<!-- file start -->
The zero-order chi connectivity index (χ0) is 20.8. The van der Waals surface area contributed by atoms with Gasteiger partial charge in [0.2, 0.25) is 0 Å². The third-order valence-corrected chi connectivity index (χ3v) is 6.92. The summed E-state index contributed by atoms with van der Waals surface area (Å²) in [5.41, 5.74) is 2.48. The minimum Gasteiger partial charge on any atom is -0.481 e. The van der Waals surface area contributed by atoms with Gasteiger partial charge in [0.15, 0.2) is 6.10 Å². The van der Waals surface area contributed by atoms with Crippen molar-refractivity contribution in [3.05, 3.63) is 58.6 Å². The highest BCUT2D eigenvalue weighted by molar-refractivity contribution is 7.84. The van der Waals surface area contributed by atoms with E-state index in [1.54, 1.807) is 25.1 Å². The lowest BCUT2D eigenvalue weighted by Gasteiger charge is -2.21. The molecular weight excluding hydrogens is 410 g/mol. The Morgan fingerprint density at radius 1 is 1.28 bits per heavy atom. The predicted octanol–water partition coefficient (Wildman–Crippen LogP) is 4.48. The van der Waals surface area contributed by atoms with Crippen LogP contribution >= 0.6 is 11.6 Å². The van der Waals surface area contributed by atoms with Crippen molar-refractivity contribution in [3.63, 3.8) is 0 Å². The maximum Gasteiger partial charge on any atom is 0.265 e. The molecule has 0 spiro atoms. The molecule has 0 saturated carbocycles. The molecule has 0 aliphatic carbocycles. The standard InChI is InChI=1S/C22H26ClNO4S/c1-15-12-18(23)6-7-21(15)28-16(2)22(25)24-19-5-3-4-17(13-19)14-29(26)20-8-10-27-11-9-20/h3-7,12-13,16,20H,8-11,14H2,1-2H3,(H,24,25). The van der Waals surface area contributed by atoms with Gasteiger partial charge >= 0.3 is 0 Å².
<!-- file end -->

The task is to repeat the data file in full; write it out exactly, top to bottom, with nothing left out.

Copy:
The zero-order chi connectivity index (χ0) is 20.8. The van der Waals surface area contributed by atoms with Gasteiger partial charge in [0.2, 0.25) is 0 Å². The third-order valence-corrected chi connectivity index (χ3v) is 6.92. The summed E-state index contributed by atoms with van der Waals surface area (Å²) in [5.41, 5.74) is 2.48. The minimum Gasteiger partial charge on any atom is -0.481 e. The van der Waals surface area contributed by atoms with Gasteiger partial charge in [0.15, 0.2) is 6.10 Å². The van der Waals surface area contributed by atoms with Crippen molar-refractivity contribution in [3.05, 3.63) is 58.6 Å². The highest BCUT2D eigenvalue weighted by molar-refractivity contribution is 7.84. The van der Waals surface area contributed by atoms with E-state index in [1.54, 1.807) is 25.1 Å². The lowest BCUT2D eigenvalue weighted by Gasteiger charge is -2.21. The molecular weight excluding hydrogens is 410 g/mol. The Morgan fingerprint density at radius 1 is 1.28 bits per heavy atom. The predicted octanol–water partition coefficient (Wildman–Crippen LogP) is 4.48. The van der Waals surface area contributed by atoms with Crippen LogP contribution >= 0.6 is 11.6 Å². The van der Waals surface area contributed by atoms with Crippen molar-refractivity contribution in [3.63, 3.8) is 0 Å². The maximum Gasteiger partial charge on any atom is 0.265 e. The molecule has 0 spiro atoms. The molecule has 0 saturated carbocycles. The molecule has 0 aliphatic carbocycles. The standard InChI is InChI=1S/C22H26ClNO4S/c1-15-12-18(23)6-7-21(15)28-16(2)22(25)24-19-5-3-4-17(13-19)14-29(26)20-8-10-27-11-9-20/h3-7,12-13,16,20H,8-11,14H2,1-2H3,(H,24,25). The van der Waals surface area contributed by atoms with Gasteiger partial charge >= 0.3 is 0 Å².